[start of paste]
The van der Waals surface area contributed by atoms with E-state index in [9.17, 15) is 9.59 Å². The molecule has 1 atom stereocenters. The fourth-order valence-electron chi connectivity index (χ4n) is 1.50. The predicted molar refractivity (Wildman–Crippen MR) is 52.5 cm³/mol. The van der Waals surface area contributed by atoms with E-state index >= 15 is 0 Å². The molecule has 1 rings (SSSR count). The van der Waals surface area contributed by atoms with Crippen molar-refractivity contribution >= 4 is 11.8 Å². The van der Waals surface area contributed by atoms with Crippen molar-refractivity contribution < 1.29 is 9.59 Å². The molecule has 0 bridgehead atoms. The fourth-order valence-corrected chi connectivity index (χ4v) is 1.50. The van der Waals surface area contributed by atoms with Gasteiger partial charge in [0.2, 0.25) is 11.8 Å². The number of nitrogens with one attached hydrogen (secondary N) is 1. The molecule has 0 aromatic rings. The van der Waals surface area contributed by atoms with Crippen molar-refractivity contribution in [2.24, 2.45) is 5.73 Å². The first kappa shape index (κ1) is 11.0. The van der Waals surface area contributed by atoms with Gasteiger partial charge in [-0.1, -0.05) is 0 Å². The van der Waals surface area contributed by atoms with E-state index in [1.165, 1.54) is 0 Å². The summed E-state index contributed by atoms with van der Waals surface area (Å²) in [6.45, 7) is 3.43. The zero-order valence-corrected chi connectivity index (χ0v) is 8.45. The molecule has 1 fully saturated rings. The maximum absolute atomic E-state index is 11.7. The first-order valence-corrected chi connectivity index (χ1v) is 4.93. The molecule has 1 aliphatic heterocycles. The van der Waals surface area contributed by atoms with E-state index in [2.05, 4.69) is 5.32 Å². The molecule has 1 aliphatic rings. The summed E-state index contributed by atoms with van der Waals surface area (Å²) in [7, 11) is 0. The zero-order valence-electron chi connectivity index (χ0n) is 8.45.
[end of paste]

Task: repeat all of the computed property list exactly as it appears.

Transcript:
The van der Waals surface area contributed by atoms with E-state index in [9.17, 15) is 9.59 Å². The molecule has 1 atom stereocenters. The fourth-order valence-electron chi connectivity index (χ4n) is 1.50. The predicted molar refractivity (Wildman–Crippen MR) is 52.5 cm³/mol. The van der Waals surface area contributed by atoms with E-state index >= 15 is 0 Å². The molecule has 1 rings (SSSR count). The van der Waals surface area contributed by atoms with Crippen molar-refractivity contribution >= 4 is 11.8 Å². The van der Waals surface area contributed by atoms with Crippen molar-refractivity contribution < 1.29 is 9.59 Å². The molecule has 0 bridgehead atoms. The fourth-order valence-corrected chi connectivity index (χ4v) is 1.50. The van der Waals surface area contributed by atoms with Gasteiger partial charge in [0.2, 0.25) is 11.8 Å². The number of nitrogens with one attached hydrogen (secondary N) is 1. The molecule has 0 aromatic rings. The van der Waals surface area contributed by atoms with Crippen molar-refractivity contribution in [2.24, 2.45) is 5.73 Å². The first kappa shape index (κ1) is 11.0. The van der Waals surface area contributed by atoms with Gasteiger partial charge in [-0.1, -0.05) is 0 Å². The van der Waals surface area contributed by atoms with E-state index in [1.165, 1.54) is 0 Å². The summed E-state index contributed by atoms with van der Waals surface area (Å²) in [6.45, 7) is 3.43. The zero-order valence-corrected chi connectivity index (χ0v) is 8.45. The molecule has 1 fully saturated rings. The maximum absolute atomic E-state index is 11.7. The first-order valence-corrected chi connectivity index (χ1v) is 4.93. The molecule has 1 aliphatic heterocycles. The van der Waals surface area contributed by atoms with E-state index in [2.05, 4.69) is 5.32 Å². The molecule has 1 aliphatic rings. The summed E-state index contributed by atoms with van der Waals surface area (Å²) in [7, 11) is 0. The zero-order valence-electron chi connectivity index (χ0n) is 8.45.